The OldMan has him stop and he does his quick assessment. By the way the body moves when we roll it, this person has been down a hell of a lot longer than 45 minutes. As we look at their back we notice lividity present as well. We both look at each other and shake our heads. As he talks to the family to get the story, he motions me to talk to the deputy to get his viewpoint since he got there.

The family is of course not happy with us when we do not continue CPR. They are mad at everyone, especially us, for how long it took their call to go through. It sounds like they tried calling the Small Town Volunteers station to try and get response from them for about a half hour before calling 911. They told the dispatcher that she wasn’t breathing. So why did we get paged out for difficulty breathing? Ya’ll know dispatchers as well as I do. Guess.

Apparently the family thought that calling the vollie station was just as good as calling 911. And they couldn’t figure how the station could be unstaffed in the middle of a weekday. They apparently weren’t happy finding out that the vollies have real jobs and don’t have the staff to maintain a crew 24/7. They were blaming us for taking so long to get there from town, even though it’s impossible to get there faster than we did.

The deputy said he got there and started CPR as soon as he checked for a pulse and got none. He never thought to look for rigor or lividity, but then again that’s not his job. I get some more information from the deputy for our report and watch as he goes to call the JP and make arrangements.

I meet up with my partner again after I finish loading the cot into our rig and put the bag back in the side compartment. As he sees I’m done putting things away he asks, “Still so happy to work in a system like this?”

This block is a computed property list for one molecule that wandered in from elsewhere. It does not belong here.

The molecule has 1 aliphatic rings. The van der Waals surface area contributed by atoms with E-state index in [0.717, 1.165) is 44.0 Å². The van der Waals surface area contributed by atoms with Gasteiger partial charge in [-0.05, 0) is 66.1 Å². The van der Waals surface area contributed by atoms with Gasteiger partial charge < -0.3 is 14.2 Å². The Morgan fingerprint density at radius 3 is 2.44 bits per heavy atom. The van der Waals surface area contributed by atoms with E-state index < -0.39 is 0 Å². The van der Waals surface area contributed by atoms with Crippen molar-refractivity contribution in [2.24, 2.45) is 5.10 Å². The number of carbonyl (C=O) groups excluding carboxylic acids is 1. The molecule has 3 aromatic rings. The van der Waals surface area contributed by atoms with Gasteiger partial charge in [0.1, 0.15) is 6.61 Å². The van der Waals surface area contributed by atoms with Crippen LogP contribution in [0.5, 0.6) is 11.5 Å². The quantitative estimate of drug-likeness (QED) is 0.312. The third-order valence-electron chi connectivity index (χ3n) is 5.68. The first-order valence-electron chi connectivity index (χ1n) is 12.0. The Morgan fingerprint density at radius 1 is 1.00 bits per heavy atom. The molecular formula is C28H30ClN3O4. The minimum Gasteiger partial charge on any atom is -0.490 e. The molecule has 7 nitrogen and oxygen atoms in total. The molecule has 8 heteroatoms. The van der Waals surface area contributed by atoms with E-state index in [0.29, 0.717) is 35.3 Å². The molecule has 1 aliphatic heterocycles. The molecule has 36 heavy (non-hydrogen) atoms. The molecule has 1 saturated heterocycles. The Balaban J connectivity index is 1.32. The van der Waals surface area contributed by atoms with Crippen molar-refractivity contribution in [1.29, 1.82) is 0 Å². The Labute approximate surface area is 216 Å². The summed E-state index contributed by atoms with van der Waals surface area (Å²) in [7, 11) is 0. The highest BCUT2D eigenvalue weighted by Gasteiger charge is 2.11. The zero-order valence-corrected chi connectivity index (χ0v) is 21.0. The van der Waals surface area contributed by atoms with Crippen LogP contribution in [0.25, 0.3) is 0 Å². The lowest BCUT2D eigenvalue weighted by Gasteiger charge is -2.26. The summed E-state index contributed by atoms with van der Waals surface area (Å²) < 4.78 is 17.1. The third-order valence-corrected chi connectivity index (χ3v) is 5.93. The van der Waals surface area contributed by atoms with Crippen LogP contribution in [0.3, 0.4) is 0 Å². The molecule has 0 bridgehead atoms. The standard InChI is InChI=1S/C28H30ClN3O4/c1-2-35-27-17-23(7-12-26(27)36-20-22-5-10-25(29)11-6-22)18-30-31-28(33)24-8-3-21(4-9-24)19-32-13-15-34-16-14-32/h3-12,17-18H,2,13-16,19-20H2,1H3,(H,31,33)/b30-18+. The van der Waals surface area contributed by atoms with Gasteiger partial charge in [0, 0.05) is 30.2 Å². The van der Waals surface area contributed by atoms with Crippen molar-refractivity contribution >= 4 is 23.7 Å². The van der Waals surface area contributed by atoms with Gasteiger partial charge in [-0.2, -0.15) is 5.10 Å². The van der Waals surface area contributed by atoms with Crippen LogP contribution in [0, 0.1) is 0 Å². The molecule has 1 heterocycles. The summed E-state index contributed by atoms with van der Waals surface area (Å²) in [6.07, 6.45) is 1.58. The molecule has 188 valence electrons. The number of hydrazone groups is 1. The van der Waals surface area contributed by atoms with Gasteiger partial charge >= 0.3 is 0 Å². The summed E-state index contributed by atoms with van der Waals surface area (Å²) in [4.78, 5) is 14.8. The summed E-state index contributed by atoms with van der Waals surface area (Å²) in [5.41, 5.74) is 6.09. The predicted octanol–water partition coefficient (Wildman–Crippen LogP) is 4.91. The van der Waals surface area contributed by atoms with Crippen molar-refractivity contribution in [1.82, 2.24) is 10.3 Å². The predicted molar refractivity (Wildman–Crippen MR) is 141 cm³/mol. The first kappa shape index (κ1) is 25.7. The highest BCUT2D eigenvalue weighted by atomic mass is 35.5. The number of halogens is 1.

This is the first time working here in Rural Town, TX that I wanted to pull my hair out. I wonder if this will be the call that gets the county and my town to decide that our service needs to spread to cover the entire county and needs a station down south in Small Town. In a situation like this it might have made all the difference.

Quick update

Just wanted to let people know I’m still around and looking for jobs. Put out tons of applications, in places from Denver, to Durango, to Baton Rouge, to Tulsa, to Albuquerque. And everywhere in between. Applying for ER tech, ICU tech, Tele tech, EMT, EMT-I, among others. I even applied in my home town where my parents live to work in an ER.
I’ve already gotten turned down on 3 ER Tech positions, 1 Dialysis tech position, 2 EMT positions, and at a Starbucks. But I’m trying hard not to get frustrated.
And I’ve got a lead on what something that I’m really hoping for. A job as an EMT-I in Kabul, Afghanistan. It’s a year contract and the pay is incredible. I’m really hoping i get it since it sounds interesting, is remote medicine, and would help pay off all my bills and let me finish medic school anywhere I wanted to without having to worry about working.